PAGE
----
Scale, Role and Purpose Matter

Scale, Role and Purpose Matter

Looking back to look forward

You only need to think about the activities you’ve undertaken in the last 24 hours to see the influence of human creativity on our everyday lives. We are a problem-solving species that has used centres of creative thinking and training to improve our lives and to bring prosperity to our communities. In many societies and cultures these centres have become Universities. As we cast forward to 2040 and the significant changes, challenges and needs our communities, economies and environments will face, I believe Universities will have a central role to play. But to understand what this role will be, we need to understand better the future and to situate the role of universities within this. To begin this, I’m going to channel the deep insight of the famous Winston Churchill quote, “The longer you can look back the farther forward you can see”.

Scale and global challenges

To uncover the future role of universities we need to understand the context we’ll be living in as we look ahead to 2040. But first, what has the historic role of creativity and innovation been for our world? In looking back thousands of years we can identify a very defined set of imperatives that we have innovated around; Energy, Food, Water, Health/ Survival, Mobility, Communications and Shelter (built environment).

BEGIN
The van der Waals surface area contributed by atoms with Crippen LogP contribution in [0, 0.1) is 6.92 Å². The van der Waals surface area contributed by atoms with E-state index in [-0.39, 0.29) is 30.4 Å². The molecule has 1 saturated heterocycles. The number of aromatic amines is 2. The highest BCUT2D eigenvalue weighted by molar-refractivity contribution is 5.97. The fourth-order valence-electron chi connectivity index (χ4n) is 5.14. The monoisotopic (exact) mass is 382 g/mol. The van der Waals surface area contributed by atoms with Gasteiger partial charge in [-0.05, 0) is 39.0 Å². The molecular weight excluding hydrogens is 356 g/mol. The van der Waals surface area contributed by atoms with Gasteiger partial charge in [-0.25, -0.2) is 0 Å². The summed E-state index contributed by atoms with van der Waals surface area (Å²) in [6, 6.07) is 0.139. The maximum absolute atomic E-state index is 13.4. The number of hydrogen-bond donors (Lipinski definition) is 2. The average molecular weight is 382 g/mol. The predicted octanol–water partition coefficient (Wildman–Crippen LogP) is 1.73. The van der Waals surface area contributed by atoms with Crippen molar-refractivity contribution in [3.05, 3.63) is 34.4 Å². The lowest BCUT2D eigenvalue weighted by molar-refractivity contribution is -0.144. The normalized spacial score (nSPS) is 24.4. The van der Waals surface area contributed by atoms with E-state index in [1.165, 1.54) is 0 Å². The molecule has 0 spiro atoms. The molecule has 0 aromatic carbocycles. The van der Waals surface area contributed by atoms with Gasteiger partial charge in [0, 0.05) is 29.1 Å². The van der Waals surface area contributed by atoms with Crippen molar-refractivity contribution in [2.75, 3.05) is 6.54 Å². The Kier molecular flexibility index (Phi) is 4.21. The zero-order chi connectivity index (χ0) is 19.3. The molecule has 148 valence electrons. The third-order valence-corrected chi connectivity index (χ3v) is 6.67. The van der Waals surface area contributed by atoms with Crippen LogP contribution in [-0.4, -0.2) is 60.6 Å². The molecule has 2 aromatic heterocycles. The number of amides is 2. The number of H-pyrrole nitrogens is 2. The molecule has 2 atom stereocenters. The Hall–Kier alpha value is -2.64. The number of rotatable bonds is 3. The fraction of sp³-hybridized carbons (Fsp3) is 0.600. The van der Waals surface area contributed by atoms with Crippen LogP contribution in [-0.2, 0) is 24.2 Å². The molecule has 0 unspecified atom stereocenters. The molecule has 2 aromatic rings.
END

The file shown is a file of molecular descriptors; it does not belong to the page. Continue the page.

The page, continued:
These imperatives are fundamental to humanity, they exist today and will be constants into the future.

Population growth will be a significant driver of continuing innovation across these imperatives. Added to this, a spike in demand across these fundamentals will come as our global population grows to ~ 9 billion people (by 2050) and with it the size of the middle class.